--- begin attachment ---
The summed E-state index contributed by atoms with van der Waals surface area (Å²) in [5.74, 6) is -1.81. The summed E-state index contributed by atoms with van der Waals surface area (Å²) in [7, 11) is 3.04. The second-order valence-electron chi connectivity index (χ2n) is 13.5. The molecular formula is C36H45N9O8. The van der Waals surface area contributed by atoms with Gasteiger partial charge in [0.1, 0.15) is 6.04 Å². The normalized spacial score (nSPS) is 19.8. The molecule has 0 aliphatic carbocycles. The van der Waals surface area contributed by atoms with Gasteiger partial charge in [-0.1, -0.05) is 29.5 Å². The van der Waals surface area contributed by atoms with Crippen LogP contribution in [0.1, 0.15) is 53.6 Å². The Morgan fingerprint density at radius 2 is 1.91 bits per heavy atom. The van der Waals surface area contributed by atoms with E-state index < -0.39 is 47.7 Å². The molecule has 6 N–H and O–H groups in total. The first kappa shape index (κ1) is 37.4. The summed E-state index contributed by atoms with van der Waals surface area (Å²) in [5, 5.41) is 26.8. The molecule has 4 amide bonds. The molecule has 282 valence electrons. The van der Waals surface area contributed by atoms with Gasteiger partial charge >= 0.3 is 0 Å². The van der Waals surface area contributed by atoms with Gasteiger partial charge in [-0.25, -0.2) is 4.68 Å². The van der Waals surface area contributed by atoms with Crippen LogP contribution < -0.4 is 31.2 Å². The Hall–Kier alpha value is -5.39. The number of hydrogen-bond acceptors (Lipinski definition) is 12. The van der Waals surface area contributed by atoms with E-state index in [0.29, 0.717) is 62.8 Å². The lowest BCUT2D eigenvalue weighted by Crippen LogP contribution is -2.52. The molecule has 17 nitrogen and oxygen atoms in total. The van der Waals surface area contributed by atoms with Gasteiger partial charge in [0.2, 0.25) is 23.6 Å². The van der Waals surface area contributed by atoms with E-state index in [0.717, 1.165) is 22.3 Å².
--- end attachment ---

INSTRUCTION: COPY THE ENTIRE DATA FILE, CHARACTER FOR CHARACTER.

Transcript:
The summed E-state index contributed by atoms with van der Waals surface area (Å²) in [5.74, 6) is -1.81. The summed E-state index contributed by atoms with van der Waals surface area (Å²) in [7, 11) is 3.04. The second-order valence-electron chi connectivity index (χ2n) is 13.5. The molecular formula is C36H45N9O8. The van der Waals surface area contributed by atoms with Gasteiger partial charge in [0.1, 0.15) is 6.04 Å². The normalized spacial score (nSPS) is 19.8. The molecule has 0 aliphatic carbocycles. The van der Waals surface area contributed by atoms with Gasteiger partial charge in [-0.1, -0.05) is 29.5 Å². The van der Waals surface area contributed by atoms with Crippen LogP contribution in [0.1, 0.15) is 53.6 Å². The Morgan fingerprint density at radius 2 is 1.91 bits per heavy atom. The van der Waals surface area contributed by atoms with E-state index < -0.39 is 47.7 Å². The molecule has 6 N–H and O–H groups in total. The first kappa shape index (κ1) is 37.4. The summed E-state index contributed by atoms with van der Waals surface area (Å²) in [5, 5.41) is 26.8. The molecule has 4 amide bonds. The molecule has 282 valence electrons. The van der Waals surface area contributed by atoms with Gasteiger partial charge >= 0.3 is 0 Å². The van der Waals surface area contributed by atoms with Gasteiger partial charge in [-0.25, -0.2) is 4.68 Å². The van der Waals surface area contributed by atoms with Crippen LogP contribution < -0.4 is 31.2 Å². The Hall–Kier alpha value is -5.39. The number of hydrogen-bond acceptors (Lipinski definition) is 12. The van der Waals surface area contributed by atoms with E-state index in [0.29, 0.717) is 62.8 Å². The lowest BCUT2D eigenvalue weighted by Crippen LogP contribution is -2.52. The molecule has 17 nitrogen and oxygen atoms in total. The van der Waals surface area contributed by atoms with Gasteiger partial charge in [0.2, 0.25) is 23.6 Å². The van der Waals surface area contributed by atoms with E-state index in [0.717, 1.165) is 22.3 Å².